What does our .35 estimate tell us then? That there is variation from additive genes in the population of dogs studied, and plenty enough of it to successfully exert selective pressure to improve the hip scores. That’s it.

The Value of Heritability

Heritability has one extremely valuable application in selective breeding:
It tells a breeder the most effective strategy to use when selecting breeding animals.

Although any estimate is a snapshot specific to a particular group of animals, there still tend to be general trends in the estimates for important traits, and recommendations for effective selection methods are based on those trends.

Breeding Strategies

In a nutshell, a dog breeder needs to know the following:

High Heritability:
If heritability estimates for a trait are generally high, over .40, progress can usually be made by selecting individual animals that are superior for that trait. The individual animal’s phenotype is a good reflection of its genetic potential.

Moderate Heritability:
If heritability is in the .15 to .40 range, the individual animal’s genetic potential is less clearly reflected in its phenotype. Progress can still be made just by picking superior individuals, but it will be slower and there is more risk of accidentally going backwards. The genetic potential of the individual can be clarified by considering the phenotypes of its relatives (offspring, siblings, parents, aunts and uncles, grandparents, etc.), which will make more rapid and steadily forward progress possible.

Hip scores have typically been found to have moderate heritability, although it can be high or low depending on the group of dogs studied. The OFA’s recommendations for breeders are based on moderate heritability:
The Use of Health Databases and Selective Breeding pg 5-6

Low Heritability:
If heritability is very low, .15 or lower, progress from selection pressure will be slow (or in some cases not possible). Traits that have generally low heritability estimates are typically related to things like fertility and fitness, which are mainly controlled by non-additive genes. These types of traits usually respond better to out-crossing.

Heritability will be low for any trait whenever there is little variation from additive genes between the animals in a population. As an example of how this happens, when a breeder makes overall improvements in hip quality among his dogs, the heritability of hip scores in that kennel will conversely go down. Low heritability is a natural consequence of selective breeding- selecting for more uniform phenotypes reduces differences in additive genes and therefore lowers heritability.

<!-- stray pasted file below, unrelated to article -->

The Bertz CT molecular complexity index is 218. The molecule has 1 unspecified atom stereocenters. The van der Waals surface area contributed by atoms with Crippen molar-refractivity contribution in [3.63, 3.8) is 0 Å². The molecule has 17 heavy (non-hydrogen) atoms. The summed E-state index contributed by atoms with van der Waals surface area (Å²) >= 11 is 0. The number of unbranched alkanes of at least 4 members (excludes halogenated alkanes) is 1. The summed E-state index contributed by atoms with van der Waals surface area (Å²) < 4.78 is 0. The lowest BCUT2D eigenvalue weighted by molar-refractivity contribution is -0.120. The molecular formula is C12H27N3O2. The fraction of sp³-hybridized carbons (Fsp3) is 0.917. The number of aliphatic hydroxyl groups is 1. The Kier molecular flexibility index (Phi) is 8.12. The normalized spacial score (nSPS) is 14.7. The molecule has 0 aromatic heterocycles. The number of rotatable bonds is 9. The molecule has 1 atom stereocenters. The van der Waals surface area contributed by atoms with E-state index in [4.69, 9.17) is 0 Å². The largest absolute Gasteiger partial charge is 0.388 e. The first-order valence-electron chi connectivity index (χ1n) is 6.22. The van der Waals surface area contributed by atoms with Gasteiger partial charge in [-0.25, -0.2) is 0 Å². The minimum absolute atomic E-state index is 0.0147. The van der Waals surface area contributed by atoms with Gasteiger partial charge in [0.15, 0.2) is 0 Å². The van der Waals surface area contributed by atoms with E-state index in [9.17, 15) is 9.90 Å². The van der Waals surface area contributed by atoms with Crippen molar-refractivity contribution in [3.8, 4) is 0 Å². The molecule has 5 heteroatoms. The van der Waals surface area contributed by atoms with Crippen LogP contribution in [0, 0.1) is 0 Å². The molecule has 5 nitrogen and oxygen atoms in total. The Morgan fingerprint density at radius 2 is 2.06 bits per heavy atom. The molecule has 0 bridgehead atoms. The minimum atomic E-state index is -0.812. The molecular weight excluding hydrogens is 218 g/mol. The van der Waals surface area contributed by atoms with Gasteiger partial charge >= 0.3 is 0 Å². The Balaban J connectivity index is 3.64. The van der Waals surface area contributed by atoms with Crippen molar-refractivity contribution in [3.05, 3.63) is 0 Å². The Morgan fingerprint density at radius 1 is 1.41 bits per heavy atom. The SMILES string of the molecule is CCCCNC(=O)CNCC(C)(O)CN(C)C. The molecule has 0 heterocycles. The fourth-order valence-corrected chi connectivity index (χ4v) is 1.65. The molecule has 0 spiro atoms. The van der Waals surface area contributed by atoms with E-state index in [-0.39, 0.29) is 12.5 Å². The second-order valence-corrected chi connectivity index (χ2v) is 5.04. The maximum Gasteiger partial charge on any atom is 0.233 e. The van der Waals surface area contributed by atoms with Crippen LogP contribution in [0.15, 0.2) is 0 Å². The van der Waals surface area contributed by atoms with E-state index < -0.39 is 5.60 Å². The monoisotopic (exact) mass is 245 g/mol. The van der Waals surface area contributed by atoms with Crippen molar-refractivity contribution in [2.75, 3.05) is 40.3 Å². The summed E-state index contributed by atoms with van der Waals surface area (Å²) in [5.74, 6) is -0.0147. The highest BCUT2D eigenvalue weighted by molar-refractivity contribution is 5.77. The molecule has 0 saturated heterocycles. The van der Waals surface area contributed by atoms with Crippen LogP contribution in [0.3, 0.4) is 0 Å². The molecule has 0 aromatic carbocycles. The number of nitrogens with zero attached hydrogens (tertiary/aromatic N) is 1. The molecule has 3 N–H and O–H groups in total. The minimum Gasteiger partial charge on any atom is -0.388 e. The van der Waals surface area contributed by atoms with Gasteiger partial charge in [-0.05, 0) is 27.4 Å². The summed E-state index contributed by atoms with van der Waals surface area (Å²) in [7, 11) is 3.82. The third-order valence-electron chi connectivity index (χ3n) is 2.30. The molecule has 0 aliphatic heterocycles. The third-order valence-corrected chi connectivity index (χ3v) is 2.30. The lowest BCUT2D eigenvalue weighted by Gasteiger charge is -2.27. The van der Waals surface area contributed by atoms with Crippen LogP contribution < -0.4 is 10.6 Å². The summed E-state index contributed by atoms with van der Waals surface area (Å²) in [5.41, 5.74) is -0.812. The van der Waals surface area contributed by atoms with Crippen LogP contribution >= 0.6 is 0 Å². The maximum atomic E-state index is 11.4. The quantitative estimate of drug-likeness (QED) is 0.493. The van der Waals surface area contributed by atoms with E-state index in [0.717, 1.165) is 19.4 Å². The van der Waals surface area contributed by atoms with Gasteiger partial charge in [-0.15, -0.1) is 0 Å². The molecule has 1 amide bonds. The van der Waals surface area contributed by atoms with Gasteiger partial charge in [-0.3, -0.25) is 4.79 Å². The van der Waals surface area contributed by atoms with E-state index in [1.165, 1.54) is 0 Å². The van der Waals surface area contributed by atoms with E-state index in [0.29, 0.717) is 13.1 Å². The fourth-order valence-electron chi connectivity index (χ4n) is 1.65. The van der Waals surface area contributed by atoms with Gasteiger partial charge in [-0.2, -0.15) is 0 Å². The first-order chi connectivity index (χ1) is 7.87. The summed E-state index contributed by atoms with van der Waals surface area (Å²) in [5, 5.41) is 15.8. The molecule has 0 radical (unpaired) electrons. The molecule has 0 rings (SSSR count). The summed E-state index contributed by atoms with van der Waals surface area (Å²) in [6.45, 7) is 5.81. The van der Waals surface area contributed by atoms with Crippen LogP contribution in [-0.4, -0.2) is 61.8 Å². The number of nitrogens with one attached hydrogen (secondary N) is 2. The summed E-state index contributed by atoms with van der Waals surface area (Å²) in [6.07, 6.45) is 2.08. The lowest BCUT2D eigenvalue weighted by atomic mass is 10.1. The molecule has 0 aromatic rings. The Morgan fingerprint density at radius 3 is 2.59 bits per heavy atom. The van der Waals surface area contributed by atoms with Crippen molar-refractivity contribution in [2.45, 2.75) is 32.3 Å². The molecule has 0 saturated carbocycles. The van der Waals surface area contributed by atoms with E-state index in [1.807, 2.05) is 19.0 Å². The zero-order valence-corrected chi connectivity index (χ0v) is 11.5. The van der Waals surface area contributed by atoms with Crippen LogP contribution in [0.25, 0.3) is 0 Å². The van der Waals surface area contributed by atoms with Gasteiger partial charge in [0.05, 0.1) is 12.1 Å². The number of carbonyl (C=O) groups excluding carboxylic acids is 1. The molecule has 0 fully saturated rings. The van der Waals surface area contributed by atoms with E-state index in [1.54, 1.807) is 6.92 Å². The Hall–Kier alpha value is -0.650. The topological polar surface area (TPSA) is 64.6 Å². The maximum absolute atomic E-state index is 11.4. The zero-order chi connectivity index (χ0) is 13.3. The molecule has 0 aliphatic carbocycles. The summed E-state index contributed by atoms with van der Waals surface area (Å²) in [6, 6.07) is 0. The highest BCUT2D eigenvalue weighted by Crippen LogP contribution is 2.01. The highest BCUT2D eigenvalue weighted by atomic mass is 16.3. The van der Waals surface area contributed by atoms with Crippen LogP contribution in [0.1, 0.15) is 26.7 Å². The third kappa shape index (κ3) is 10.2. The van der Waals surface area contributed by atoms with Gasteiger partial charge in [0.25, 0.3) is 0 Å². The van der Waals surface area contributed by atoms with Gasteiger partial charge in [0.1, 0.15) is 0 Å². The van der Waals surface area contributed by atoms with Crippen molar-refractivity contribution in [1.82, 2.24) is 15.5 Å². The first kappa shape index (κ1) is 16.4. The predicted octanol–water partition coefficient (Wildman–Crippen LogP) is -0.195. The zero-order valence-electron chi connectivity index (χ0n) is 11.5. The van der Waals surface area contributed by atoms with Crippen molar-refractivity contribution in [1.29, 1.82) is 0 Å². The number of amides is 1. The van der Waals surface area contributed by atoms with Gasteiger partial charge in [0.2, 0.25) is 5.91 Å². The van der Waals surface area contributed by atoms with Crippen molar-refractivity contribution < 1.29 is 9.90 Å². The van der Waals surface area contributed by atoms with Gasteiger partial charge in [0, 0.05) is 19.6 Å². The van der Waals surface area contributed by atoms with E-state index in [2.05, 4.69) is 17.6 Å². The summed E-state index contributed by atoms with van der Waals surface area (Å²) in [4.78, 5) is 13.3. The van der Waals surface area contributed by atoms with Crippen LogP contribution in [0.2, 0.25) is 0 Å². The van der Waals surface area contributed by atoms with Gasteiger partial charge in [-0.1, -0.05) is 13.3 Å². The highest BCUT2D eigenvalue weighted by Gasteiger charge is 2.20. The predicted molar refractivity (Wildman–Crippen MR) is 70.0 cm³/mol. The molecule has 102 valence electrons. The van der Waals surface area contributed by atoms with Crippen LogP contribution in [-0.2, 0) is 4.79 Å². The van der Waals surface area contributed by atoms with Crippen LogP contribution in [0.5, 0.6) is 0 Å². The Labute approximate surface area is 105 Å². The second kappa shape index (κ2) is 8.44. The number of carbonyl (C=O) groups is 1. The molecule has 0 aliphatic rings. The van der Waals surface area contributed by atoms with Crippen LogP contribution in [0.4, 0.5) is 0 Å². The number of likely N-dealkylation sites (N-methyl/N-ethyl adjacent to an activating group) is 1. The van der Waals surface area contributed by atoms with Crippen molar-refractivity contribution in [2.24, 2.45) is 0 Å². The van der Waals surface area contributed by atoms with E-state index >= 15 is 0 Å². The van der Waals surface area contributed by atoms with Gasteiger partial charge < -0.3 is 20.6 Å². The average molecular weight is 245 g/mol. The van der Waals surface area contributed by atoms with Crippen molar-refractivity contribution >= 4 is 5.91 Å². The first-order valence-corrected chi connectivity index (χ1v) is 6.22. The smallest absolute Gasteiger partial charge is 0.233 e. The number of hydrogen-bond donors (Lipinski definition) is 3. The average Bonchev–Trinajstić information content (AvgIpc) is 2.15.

Heritability can be increased by bringing in new genes through out-crossing to increase variation from additive genes. This might be the only course of action for a kennel that has rampant Hip Dysplasia and there is little genetic difference between the dogs. On the other hand, when heritability has become low due to selectively eliminating dysplasia from a breeding program, new genes may bring with them the risk of increasing its incidence. Increasing heritability isn’t automatically a good thing.

Breeding for Success

The point of all of this is that our focus needs to be on heritability. What it tells us and what it doesn’t. It tells us nothing about environment. The history of animal breeding illustrates that focusing on heritability is the only way to effectively select for a polygenic trait.

Breeders who don’t understand heritability, or who operate under the illusion that some cases of Hip Dysplasia are not genetic, cannot make well-founded breeding choices. They are unlikely to make significant progress and may end up just perpetuating more of the disease.

However, breeders who choose to employ effective selection methods, informed by heritability, have had spectacular success reducing dysplasia. By following well-known breeding strategies the incidence can be reduced to the 2% range, or even lower. One of the best examples is The Seeing Eye, Inc breeding program, which we will discuss in a later post.

Recommended Reading

Coming Up

Our next article in this series will discuss environment in more depth, using the Purina Life Span Study of 48 Labrador Retrievers as an example. The Purina study is the most famous experiment to demonstrate that if a dog has inherited a genetic blueprint to develop Hip Dysplasia, environmental influences can modify the phenotypic expression of those genes. We will also discuss how the findings of studies like this relate to the heritability of hip phenotypes.

Founders series on Canine Hip Dysplasia. Our comprehensive guide to HD and the effective steps breeders and buyers can take to control it.

Upcoming Series on Hip Dysplasia
Old Age Arthritis is Not Normal, It Comes From Hip Dysplasia
Chronic Pain From Canine Hip Dysplasia: Can You Miss It?
There Is No Such Thing As “Environmental” Hip Dysplasia
Hips and Dysplasia and Heritability, Oh My!